Accera, a privately-held, commercial-stage healthcare company focused on clinical applications to address acute and chronic neurodegenerative diseases, has formed a collaboration with the University of Miami Miller School of Medicine to study the effects of Accera's medical food, Axona, on cognitive impairment in patients with multiple sclerosis (MS).
Axona is a prescription medical food intended for the clinical dietary management of the metabolic processes associated with mild to moderate Alzheimer's disease (AD). Drs. Melissa Ortega and Heather Katzen, two researchers at the Miller School, will serve as the primary investigators of the study. The project will be funded by Fast Forward, a nonprofit organization established by the National Multiple Sclerosis Society.
Axona, made from special fats, produces ketones, which can provide an alternative energy source for brain cells. While typically the human brain relies on glucose as an energy source, research shows that individuals with AD fail to metabolize glucose properly. The decrease in glucose use correlates with cognitive impairment associated with the disease. In clinical trials, Axona was associated with cognitive improvement in people with mild to moderate AD.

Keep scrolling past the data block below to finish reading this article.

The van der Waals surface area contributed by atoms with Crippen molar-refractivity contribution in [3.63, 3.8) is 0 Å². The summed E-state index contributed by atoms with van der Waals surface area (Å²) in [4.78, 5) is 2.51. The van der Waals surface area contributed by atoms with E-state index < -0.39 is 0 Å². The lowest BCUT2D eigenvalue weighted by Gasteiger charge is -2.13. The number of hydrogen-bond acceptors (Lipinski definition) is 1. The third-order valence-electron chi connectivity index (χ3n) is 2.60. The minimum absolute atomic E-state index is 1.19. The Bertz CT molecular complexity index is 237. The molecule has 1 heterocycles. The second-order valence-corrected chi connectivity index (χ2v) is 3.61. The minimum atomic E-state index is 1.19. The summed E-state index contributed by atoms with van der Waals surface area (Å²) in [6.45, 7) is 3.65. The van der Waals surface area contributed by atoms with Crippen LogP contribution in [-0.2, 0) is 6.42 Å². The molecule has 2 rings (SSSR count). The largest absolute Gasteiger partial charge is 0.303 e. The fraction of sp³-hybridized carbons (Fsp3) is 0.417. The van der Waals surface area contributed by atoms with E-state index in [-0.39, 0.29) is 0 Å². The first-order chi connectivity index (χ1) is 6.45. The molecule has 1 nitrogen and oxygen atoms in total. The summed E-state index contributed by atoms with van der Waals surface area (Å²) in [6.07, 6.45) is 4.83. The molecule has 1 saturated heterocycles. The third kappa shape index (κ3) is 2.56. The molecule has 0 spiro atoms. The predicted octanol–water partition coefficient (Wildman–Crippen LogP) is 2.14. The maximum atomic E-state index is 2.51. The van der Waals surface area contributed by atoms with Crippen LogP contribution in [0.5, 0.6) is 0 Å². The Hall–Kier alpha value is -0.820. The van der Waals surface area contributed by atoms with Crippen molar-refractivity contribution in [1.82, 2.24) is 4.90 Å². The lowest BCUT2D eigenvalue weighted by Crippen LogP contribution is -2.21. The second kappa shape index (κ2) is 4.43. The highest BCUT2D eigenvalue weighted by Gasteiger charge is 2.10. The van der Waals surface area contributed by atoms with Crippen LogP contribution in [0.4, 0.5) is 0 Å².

Previous research suggests there may also be flaws in how glucose is metabolized in the brains of individuals with MS. The notion that these metabolic abnormalities may be contributing to cognitive dysfunction in MS is what led Ortega, a neurologist who specializes in MS, to consider whether Axona may provide a therapeutic strategy to treat MS-related cognitive problems. To investigate whether Axona can help restore cognitive function in MS patients, this double-blind, randomized, placebo-controlled study will enroll 158 MS patients at the UM Miller School of Medicine MS Center over the next three years who have experienced cognitive problems.
"We are very excited about this project," said Holger Kunze, CEO of Accera. "This collaboration fits well with Accera's mission to help patients with neurological disorders by addressing metabolic deficiencies common in these disease states."